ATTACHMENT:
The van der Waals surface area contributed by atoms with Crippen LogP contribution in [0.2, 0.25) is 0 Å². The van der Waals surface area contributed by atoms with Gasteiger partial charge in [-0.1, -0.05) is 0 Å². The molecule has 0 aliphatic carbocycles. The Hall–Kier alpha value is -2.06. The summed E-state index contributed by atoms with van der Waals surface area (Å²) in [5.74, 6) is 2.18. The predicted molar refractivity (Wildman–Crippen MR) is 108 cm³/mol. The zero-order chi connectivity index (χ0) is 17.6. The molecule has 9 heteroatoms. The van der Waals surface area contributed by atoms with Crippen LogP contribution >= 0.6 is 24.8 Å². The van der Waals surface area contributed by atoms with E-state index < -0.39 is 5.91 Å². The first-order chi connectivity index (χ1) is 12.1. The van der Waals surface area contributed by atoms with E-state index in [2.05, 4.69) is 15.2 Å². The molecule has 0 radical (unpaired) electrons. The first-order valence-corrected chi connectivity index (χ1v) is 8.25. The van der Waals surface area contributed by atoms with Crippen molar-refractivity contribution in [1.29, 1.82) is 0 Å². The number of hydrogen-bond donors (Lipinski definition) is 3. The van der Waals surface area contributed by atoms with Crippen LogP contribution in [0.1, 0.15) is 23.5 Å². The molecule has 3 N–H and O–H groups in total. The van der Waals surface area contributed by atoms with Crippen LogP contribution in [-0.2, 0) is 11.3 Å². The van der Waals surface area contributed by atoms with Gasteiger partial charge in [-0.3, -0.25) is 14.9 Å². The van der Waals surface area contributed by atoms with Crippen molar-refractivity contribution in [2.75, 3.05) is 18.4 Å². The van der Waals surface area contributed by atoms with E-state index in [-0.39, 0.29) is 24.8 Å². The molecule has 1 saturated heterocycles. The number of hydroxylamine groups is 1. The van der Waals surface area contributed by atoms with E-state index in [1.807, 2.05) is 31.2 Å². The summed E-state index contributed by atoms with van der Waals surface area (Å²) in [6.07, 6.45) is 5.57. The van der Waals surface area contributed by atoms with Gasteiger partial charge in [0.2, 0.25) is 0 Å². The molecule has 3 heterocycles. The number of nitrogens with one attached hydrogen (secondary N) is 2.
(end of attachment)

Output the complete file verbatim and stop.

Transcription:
The van der Waals surface area contributed by atoms with Crippen LogP contribution in [0.2, 0.25) is 0 Å². The van der Waals surface area contributed by atoms with Gasteiger partial charge in [-0.1, -0.05) is 0 Å². The molecule has 0 aliphatic carbocycles. The Hall–Kier alpha value is -2.06. The summed E-state index contributed by atoms with van der Waals surface area (Å²) in [5.74, 6) is 2.18. The predicted molar refractivity (Wildman–Crippen MR) is 108 cm³/mol. The zero-order chi connectivity index (χ0) is 17.6. The molecule has 9 heteroatoms. The van der Waals surface area contributed by atoms with Crippen LogP contribution >= 0.6 is 24.8 Å². The van der Waals surface area contributed by atoms with E-state index < -0.39 is 5.91 Å². The first-order chi connectivity index (χ1) is 12.1. The van der Waals surface area contributed by atoms with E-state index in [2.05, 4.69) is 15.2 Å². The molecule has 0 radical (unpaired) electrons. The first-order valence-corrected chi connectivity index (χ1v) is 8.25. The van der Waals surface area contributed by atoms with Crippen molar-refractivity contribution in [1.29, 1.82) is 0 Å². The number of hydrogen-bond donors (Lipinski definition) is 3. The van der Waals surface area contributed by atoms with Crippen LogP contribution in [0.1, 0.15) is 23.5 Å². The molecule has 3 N–H and O–H groups in total. The van der Waals surface area contributed by atoms with Crippen LogP contribution in [-0.2, 0) is 11.3 Å². The van der Waals surface area contributed by atoms with Gasteiger partial charge in [-0.3, -0.25) is 14.9 Å². The van der Waals surface area contributed by atoms with Crippen molar-refractivity contribution in [2.75, 3.05) is 18.4 Å². The van der Waals surface area contributed by atoms with E-state index in [-0.39, 0.29) is 24.8 Å². The molecule has 1 saturated heterocycles. The number of hydroxylamine groups is 1. The van der Waals surface area contributed by atoms with E-state index in [1.807, 2.05) is 31.2 Å². The summed E-state index contributed by atoms with van der Waals surface area (Å²) in [6.07, 6.45) is 5.57. The van der Waals surface area contributed by atoms with Gasteiger partial charge in [0.2, 0.25) is 0 Å². The molecule has 3 heterocycles. The number of nitrogens with one attached hydrogen (secondary N) is 2.